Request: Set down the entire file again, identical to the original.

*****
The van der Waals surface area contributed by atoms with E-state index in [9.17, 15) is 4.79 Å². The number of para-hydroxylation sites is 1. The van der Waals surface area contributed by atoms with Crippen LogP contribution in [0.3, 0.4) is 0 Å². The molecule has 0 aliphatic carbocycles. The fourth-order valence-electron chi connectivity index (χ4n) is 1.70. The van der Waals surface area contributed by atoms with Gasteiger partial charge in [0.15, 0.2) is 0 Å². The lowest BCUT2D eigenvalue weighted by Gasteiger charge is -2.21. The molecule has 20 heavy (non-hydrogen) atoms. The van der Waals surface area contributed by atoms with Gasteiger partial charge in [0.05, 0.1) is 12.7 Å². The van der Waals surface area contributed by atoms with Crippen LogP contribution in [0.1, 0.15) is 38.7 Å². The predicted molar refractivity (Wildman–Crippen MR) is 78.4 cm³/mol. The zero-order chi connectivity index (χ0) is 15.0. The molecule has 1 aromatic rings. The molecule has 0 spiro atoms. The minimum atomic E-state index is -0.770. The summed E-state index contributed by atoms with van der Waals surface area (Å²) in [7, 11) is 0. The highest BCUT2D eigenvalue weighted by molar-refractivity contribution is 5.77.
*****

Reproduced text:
The van der Waals surface area contributed by atoms with E-state index in [9.17, 15) is 4.79 Å². The number of para-hydroxylation sites is 1. The van der Waals surface area contributed by atoms with Crippen LogP contribution in [0.3, 0.4) is 0 Å². The molecule has 0 aliphatic carbocycles. The fourth-order valence-electron chi connectivity index (χ4n) is 1.70. The van der Waals surface area contributed by atoms with Gasteiger partial charge in [0.15, 0.2) is 0 Å². The lowest BCUT2D eigenvalue weighted by Gasteiger charge is -2.21. The molecule has 20 heavy (non-hydrogen) atoms. The van der Waals surface area contributed by atoms with Gasteiger partial charge in [0.05, 0.1) is 12.7 Å². The van der Waals surface area contributed by atoms with Crippen LogP contribution in [0.1, 0.15) is 38.7 Å². The predicted molar refractivity (Wildman–Crippen MR) is 78.4 cm³/mol. The zero-order chi connectivity index (χ0) is 15.0. The molecule has 1 aromatic rings. The molecule has 0 spiro atoms. The minimum atomic E-state index is -0.770. The summed E-state index contributed by atoms with van der Waals surface area (Å²) in [7, 11) is 0. The highest BCUT2D eigenvalue weighted by molar-refractivity contribution is 5.77.